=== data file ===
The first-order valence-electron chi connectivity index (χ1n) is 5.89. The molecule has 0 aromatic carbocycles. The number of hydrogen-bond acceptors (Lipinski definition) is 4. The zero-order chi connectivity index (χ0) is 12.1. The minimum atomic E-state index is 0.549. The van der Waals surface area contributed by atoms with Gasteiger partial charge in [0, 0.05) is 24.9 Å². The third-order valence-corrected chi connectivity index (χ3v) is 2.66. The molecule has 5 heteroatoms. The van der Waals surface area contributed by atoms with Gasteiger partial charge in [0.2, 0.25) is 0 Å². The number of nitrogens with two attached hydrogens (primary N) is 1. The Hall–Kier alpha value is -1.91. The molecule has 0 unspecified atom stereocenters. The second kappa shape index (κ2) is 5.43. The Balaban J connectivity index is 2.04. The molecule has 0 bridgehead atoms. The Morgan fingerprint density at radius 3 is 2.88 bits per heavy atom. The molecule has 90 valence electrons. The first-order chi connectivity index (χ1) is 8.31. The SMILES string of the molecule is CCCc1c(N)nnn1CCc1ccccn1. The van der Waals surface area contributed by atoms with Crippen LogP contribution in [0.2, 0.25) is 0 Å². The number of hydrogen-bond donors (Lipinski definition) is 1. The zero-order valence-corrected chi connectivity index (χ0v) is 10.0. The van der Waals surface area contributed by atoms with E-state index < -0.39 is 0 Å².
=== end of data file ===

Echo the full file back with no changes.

The first-order valence-electron chi connectivity index (χ1n) is 5.89. The molecule has 0 aromatic carbocycles. The number of hydrogen-bond acceptors (Lipinski definition) is 4. The zero-order chi connectivity index (χ0) is 12.1. The minimum atomic E-state index is 0.549. The van der Waals surface area contributed by atoms with Gasteiger partial charge in [0, 0.05) is 24.9 Å². The third-order valence-corrected chi connectivity index (χ3v) is 2.66. The molecule has 5 heteroatoms. The van der Waals surface area contributed by atoms with Gasteiger partial charge in [0.2, 0.25) is 0 Å². The number of nitrogens with two attached hydrogens (primary N) is 1. The Hall–Kier alpha value is -1.91. The molecule has 0 unspecified atom stereocenters. The second kappa shape index (κ2) is 5.43. The Balaban J connectivity index is 2.04. The molecule has 0 bridgehead atoms. The Morgan fingerprint density at radius 3 is 2.88 bits per heavy atom. The molecule has 90 valence electrons. The first-order chi connectivity index (χ1) is 8.31. The SMILES string of the molecule is CCCc1c(N)nnn1CCc1ccccn1. The van der Waals surface area contributed by atoms with Crippen LogP contribution in [0.2, 0.25) is 0 Å². The number of hydrogen-bond donors (Lipinski definition) is 1. The zero-order valence-corrected chi connectivity index (χ0v) is 10.0. The van der Waals surface area contributed by atoms with E-state index < -0.39 is 0 Å².